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  • Writer's pictureJessica Morgan McAtee

Starting a Florida Butterfly Garden

For over two decades, I raised butterflies in south east Florida. The majority of that time was on a small lot that my little first home was on in Broward county. I purchased that house because it had a place for me to plant an elaborate butterfly garden, and that was a success. During that time, I had the good fortune of working at Butterfly World, where they sold beautiful and rare butterfly plants of many varieties. My landscape was lush and amazing and filled with over 40 species of butterflies by the time I sold it... and then I had to start all over.

Recently, we moved to south west Florida. It is more peaceful here on the sunset coast, traffic is better and your dollar goes farther. We purchased our home here in late 2021, just in time for it to be devastated by hurricane Ian in 2022.

The good news is that we have more land here. Our home has a larger yard in front and in back, and when we purchased it, it had almost no plants whatsoever. It was just lawn, lawn and more lawn.

Establishing a butterfly garden here was initially one of my top priorities, but between the hurricane, a serious sickness, no irrigation system (yet) and limited finances, I had to get creative and resourceful.

How does one plant a new butterfly garden? It had been so long ago that I had done this and I felt overwhelmed. Yet, this time around, I was determined to do it better. My old one was great, but perhaps it was more rough around the edges. I was just learning to garden at that time. Actually, considering I was 23, I was just learning to adult. Much of my 20s were a dumpster fire (don't judge yours likely were too) and that summarizes my approach and results in the landscape as well.

I taught butterfly gardening classes at Butterfly World for 7 years, and have written books about it. I know how to do this, but it was a daunting task to start with a blank slate. You may know the formula for a successful butterfly habitat: host plants for local butterflies and nectar sources too

As a mature 40-something, I wanted to plan a bit better. So here were my initial goals:

  1. Start small and add incrementally

  2. Keep the "butterfly garden" portion of my landscape separate and defined from the other garden areas (entry garden, ornamental garden, fragrant garden, etc.)

  3. Attract the common butterflies first so that I felt some instant gratification before pursuing more rare species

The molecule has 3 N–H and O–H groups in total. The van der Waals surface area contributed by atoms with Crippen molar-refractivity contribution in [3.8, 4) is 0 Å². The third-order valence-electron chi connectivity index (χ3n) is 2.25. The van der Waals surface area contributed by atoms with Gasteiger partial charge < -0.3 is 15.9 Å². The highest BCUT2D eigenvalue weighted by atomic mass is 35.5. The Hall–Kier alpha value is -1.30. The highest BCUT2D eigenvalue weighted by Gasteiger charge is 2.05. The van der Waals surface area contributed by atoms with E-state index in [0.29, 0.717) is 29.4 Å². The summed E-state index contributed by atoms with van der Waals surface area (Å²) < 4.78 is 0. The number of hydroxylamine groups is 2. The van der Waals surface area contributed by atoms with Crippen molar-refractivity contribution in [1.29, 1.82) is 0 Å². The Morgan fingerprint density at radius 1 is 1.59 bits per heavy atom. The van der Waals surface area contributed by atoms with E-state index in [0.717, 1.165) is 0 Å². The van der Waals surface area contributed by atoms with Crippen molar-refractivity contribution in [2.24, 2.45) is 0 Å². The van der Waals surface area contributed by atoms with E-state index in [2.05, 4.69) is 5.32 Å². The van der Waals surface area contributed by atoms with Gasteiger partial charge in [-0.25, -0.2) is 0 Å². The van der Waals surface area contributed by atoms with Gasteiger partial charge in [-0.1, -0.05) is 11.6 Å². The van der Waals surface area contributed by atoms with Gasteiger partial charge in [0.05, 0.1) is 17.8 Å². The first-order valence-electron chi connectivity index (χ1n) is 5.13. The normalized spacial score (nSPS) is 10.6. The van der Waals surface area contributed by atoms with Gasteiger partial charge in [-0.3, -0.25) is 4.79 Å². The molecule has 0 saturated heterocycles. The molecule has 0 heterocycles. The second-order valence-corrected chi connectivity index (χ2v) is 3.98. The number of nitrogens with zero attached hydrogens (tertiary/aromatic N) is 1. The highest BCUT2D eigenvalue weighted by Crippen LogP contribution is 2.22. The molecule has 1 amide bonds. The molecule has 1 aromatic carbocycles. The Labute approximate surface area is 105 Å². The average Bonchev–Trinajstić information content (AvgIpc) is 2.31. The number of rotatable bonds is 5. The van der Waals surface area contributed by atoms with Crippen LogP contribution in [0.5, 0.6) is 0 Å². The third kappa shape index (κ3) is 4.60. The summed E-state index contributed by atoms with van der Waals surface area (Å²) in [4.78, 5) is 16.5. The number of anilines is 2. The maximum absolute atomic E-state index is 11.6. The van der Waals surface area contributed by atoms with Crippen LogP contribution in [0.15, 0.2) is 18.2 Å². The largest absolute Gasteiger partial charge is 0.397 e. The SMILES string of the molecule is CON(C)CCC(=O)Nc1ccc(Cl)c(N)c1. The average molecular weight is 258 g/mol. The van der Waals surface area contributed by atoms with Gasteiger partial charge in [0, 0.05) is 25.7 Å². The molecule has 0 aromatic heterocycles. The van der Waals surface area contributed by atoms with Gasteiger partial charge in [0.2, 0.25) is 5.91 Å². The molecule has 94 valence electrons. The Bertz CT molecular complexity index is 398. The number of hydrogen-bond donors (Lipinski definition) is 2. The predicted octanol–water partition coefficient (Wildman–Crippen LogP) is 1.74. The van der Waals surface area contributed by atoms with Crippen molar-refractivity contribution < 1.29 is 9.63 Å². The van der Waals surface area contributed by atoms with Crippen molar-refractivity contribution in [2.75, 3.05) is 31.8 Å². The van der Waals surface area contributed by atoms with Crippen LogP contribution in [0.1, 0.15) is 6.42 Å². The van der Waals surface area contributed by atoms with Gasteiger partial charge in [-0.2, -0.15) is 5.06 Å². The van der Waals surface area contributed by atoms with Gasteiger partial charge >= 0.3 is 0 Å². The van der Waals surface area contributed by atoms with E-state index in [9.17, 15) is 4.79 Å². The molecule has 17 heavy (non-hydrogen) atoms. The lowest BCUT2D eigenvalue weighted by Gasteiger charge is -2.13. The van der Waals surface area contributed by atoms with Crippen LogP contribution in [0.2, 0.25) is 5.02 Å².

4. Utilize plants that were most successful in my former garden (which was about the same latitude and zone) so as not to have so much waste with trial and error

  5. Orient the butterfly habitat in the southern-exposed portion of my land so it can receive maximum sunlight for butterflies and flowers

My first "butterfly bed" has the capacity to host eight species. It also provides nectar for many butterflies. Here are the plants I chose:

  1. Two Passionvines: Maypop and Corky Stem can host Julia, Gulf Fritillary and Zebra Longwing caterpillars. I've never seen a Julia or Zebra yet, but I believe our local populations are down due to Ian, so I will be patient. But I do get Gulf Fritillaries daily.

2. Wild Lime: this native but prickly tree hosts Giant Swallowtails. I've yet to host one, but these aren't everyday butterflies. It has horrendous thorns so it is placed in the back corner, hopefully out of the way of passers by.

3. Multiple Cassias: I have Senna alata, Senna surattensis, and a wild one that I dug up from the vacant acreage behind my home (after it blooms I can identify it better but it does already have Sulphur larvae on it). These host multiple species of Sulphur butterflies which I see daily. I tried to go native with three Bahama Cassia. Don't get me started on those, they already died, those plants may be native but they only live briefly and I will not waste money on them again. Just because something is native DOES NOT mean it does well.

Cloudless Sulphur

4. Waterhyssop: this native water weed hosts the white peacock which I see often. I keep the plant in a pot with water in it because they thrive in a few inches of water.

White Peacock

5. Blue Pea Vine: this self-sowing vine hosts long-tailed skippers, which visit often. It also adds a pop of stunning blue when flowering.

For nectar sources, I used native Beauty Berry that I dug up from a wild place nearby. Non-native firebush, yellow bells, dwarf powderpuff and purple firespike are also beautiful and they consistently flower year round, so those are included in this small bed. Some of the host plants also double as nectar when they are in bloom, but that is not what attracts the butterflies that lay eggs on them.

Firebush is a butterfly favorite

It's a small start but it is getting results! I do have a second bed for other types of butterflies that has other host plants, including those for Monarchs. Sadly, Monarchs haven't rebounded in my garden since Ian the way Sulphurs and Fritillaries have.

This small but mighty starter garden brings me great joy and reminds me of the hope in new beginnings.

Start over,


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